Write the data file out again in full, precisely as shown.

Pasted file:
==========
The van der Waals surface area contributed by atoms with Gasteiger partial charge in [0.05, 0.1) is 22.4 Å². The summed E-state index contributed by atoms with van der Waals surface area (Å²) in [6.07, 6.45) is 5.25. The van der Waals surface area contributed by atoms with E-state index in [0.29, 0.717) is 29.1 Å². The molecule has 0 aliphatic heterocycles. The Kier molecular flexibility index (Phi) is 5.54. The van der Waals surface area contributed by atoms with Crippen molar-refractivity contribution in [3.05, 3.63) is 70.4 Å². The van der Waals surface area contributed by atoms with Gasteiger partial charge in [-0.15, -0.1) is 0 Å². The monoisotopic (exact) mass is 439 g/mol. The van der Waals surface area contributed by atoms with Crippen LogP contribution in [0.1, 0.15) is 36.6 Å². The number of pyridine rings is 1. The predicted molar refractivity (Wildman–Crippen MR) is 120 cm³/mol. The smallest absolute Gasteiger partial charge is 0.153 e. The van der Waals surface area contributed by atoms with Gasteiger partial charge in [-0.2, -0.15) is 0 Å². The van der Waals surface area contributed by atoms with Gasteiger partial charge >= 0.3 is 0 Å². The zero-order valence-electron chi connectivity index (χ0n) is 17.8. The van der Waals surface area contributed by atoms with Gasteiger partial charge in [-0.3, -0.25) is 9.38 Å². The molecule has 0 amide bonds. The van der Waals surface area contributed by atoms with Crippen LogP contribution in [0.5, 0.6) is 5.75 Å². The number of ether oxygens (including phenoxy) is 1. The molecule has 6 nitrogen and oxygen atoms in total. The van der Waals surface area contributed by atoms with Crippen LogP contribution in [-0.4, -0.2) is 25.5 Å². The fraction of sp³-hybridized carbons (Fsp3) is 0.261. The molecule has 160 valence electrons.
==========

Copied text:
The van der Waals surface area contributed by atoms with Gasteiger partial charge in [0.05, 0.1) is 22.4 Å². The summed E-state index contributed by atoms with van der Waals surface area (Å²) in [6.07, 6.45) is 5.25. The van der Waals surface area contributed by atoms with E-state index in [0.29, 0.717) is 29.1 Å². The molecule has 0 aliphatic heterocycles. The Kier molecular flexibility index (Phi) is 5.54. The van der Waals surface area contributed by atoms with Crippen molar-refractivity contribution in [3.05, 3.63) is 70.4 Å². The van der Waals surface area contributed by atoms with Gasteiger partial charge in [-0.15, -0.1) is 0 Å². The monoisotopic (exact) mass is 439 g/mol. The van der Waals surface area contributed by atoms with Crippen LogP contribution in [0.1, 0.15) is 36.6 Å². The number of pyridine rings is 1. The predicted molar refractivity (Wildman–Crippen MR) is 120 cm³/mol. The smallest absolute Gasteiger partial charge is 0.153 e. The van der Waals surface area contributed by atoms with Gasteiger partial charge in [-0.2, -0.15) is 0 Å². The van der Waals surface area contributed by atoms with Gasteiger partial charge >= 0.3 is 0 Å². The zero-order valence-electron chi connectivity index (χ0n) is 17.8. The van der Waals surface area contributed by atoms with Gasteiger partial charge in [-0.3, -0.25) is 9.38 Å². The molecule has 0 amide bonds. The van der Waals surface area contributed by atoms with Crippen LogP contribution in [0.5, 0.6) is 5.75 Å². The number of ether oxygens (including phenoxy) is 1. The molecule has 6 nitrogen and oxygen atoms in total. The van der Waals surface area contributed by atoms with Crippen LogP contribution in [-0.4, -0.2) is 25.5 Å². The fraction of sp³-hybridized carbons (Fsp3) is 0.261. The molecule has 160 valence electrons.